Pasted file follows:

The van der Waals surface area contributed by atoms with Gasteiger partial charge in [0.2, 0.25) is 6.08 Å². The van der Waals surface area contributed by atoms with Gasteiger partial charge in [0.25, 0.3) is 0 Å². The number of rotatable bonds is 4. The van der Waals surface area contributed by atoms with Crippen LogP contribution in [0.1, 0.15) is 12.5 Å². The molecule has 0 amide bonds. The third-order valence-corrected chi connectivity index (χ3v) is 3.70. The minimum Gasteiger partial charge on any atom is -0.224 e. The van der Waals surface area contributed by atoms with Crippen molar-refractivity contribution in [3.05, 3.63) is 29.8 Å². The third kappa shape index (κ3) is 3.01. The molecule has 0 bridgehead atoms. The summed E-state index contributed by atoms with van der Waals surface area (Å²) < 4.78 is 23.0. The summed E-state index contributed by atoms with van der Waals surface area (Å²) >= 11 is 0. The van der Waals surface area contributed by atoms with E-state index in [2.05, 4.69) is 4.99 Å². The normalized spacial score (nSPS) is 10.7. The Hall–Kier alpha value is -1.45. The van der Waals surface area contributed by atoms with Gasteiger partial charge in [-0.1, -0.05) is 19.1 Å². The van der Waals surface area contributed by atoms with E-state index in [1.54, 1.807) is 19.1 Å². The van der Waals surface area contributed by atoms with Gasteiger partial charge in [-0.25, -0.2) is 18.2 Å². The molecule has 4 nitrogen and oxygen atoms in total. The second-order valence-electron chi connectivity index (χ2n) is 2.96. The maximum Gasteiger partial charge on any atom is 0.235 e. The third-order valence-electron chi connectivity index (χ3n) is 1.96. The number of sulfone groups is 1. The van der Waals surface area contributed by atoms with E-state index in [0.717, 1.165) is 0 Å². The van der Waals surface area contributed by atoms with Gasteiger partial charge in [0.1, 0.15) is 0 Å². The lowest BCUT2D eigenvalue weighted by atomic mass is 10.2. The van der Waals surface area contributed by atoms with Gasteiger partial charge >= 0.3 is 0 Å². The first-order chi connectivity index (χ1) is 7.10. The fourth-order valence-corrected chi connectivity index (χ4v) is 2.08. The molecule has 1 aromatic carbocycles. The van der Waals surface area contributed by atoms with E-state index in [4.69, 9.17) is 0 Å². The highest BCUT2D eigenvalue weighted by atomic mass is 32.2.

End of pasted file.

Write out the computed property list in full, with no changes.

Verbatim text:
The van der Waals surface area contributed by atoms with Gasteiger partial charge in [0.2, 0.25) is 6.08 Å². The van der Waals surface area contributed by atoms with Gasteiger partial charge in [0.25, 0.3) is 0 Å². The number of rotatable bonds is 4. The van der Waals surface area contributed by atoms with Crippen LogP contribution in [0.1, 0.15) is 12.5 Å². The molecule has 0 amide bonds. The third-order valence-corrected chi connectivity index (χ3v) is 3.70. The minimum Gasteiger partial charge on any atom is -0.224 e. The van der Waals surface area contributed by atoms with Crippen molar-refractivity contribution in [3.05, 3.63) is 29.8 Å². The third kappa shape index (κ3) is 3.01. The molecule has 0 bridgehead atoms. The summed E-state index contributed by atoms with van der Waals surface area (Å²) < 4.78 is 23.0. The summed E-state index contributed by atoms with van der Waals surface area (Å²) >= 11 is 0. The van der Waals surface area contributed by atoms with E-state index in [2.05, 4.69) is 4.99 Å². The normalized spacial score (nSPS) is 10.7. The Hall–Kier alpha value is -1.45. The van der Waals surface area contributed by atoms with Gasteiger partial charge in [-0.1, -0.05) is 19.1 Å². The van der Waals surface area contributed by atoms with E-state index in [1.54, 1.807) is 19.1 Å². The van der Waals surface area contributed by atoms with Gasteiger partial charge in [-0.25, -0.2) is 18.2 Å². The molecule has 4 nitrogen and oxygen atoms in total. The second-order valence-electron chi connectivity index (χ2n) is 2.96. The maximum Gasteiger partial charge on any atom is 0.235 e. The third-order valence-electron chi connectivity index (χ3n) is 1.96. The number of sulfone groups is 1. The van der Waals surface area contributed by atoms with E-state index in [0.717, 1.165) is 0 Å². The van der Waals surface area contributed by atoms with Gasteiger partial charge in [0.1, 0.15) is 0 Å². The lowest BCUT2D eigenvalue weighted by atomic mass is 10.2. The van der Waals surface area contributed by atoms with Gasteiger partial charge >= 0.3 is 0 Å². The first-order chi connectivity index (χ1) is 7.10. The fourth-order valence-corrected chi connectivity index (χ4v) is 2.08. The molecule has 1 aromatic carbocycles. The van der Waals surface area contributed by atoms with E-state index in [4.69, 9.17) is 0 Å². The highest BCUT2D eigenvalue weighted by atomic mass is 32.2.